As an anthropologist, I studied the role of extended families cross-culturally and throughout history. Extended families normally include not just parents, grandparents, great-grandparents and siblings, but aunts, uncles, and cousins and, in many cultures, second and third cousins. Without the participation of extended families it is unlikely that modern civilization would have evolved as effectively as it has. But today we have evolved so far that our technology and economic flexibility have made extended families in many parts of the world, and particularly in the United States, relatively unimportant for the majority of people.
Does this matter? I think it does, and in ways that are perhaps more important than we realize. It is not just a matter of support that we receive in terms of babysitting, economic assistance, and psychological comfort in times of need. Extended families remind us of who we are, where we came from and why what we do matters.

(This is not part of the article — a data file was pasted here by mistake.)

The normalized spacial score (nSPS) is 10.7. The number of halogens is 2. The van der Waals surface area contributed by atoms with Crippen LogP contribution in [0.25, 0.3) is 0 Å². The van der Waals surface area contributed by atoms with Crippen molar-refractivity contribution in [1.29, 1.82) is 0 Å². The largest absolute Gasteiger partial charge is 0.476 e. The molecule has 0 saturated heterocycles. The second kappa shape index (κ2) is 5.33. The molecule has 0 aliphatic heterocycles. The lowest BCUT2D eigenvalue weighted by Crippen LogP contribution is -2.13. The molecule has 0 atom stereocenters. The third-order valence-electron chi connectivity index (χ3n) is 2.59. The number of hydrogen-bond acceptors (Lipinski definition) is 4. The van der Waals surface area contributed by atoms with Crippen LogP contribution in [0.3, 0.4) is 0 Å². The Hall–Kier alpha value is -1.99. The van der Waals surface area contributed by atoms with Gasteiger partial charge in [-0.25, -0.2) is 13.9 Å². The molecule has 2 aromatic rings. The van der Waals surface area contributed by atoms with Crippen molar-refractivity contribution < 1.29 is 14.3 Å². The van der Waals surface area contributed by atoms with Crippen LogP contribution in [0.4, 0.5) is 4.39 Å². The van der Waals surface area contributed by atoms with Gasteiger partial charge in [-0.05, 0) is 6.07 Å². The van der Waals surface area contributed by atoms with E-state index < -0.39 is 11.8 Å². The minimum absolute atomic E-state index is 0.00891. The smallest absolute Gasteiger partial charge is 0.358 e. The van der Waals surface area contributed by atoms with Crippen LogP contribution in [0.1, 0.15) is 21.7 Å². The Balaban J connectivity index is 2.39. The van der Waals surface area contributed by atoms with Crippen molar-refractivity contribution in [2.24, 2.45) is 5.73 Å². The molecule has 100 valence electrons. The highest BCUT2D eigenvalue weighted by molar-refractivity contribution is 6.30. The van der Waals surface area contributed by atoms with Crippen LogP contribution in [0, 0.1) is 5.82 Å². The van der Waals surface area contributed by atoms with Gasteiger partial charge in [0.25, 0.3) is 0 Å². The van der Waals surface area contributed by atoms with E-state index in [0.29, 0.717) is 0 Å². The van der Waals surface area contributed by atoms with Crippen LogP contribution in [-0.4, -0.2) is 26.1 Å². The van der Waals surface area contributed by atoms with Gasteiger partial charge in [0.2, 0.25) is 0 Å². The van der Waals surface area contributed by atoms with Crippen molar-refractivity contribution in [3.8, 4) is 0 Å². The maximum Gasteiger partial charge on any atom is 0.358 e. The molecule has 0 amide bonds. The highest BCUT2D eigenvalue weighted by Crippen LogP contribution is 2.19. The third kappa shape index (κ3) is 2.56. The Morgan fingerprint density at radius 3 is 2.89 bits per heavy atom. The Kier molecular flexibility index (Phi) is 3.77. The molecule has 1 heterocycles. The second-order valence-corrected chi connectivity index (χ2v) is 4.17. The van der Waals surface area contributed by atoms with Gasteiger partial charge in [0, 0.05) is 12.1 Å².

One of the reasons I am particularly pleased that my daughter is marrying into a tight-knit family in Barcelona, Spain is that the Catalan culture, like many European cultures, greatly values the extended family. Cataluna is a relatively small region, and the opportunities for families to share major events are relatively easy. In the case of my daughter’s wedding, to some extent extended family members have to be limited as inviting the entire extended family would require a wedding of many hundreds of just Catalan family members. Even with these cuts, extended family will number one hundred or more. (more…)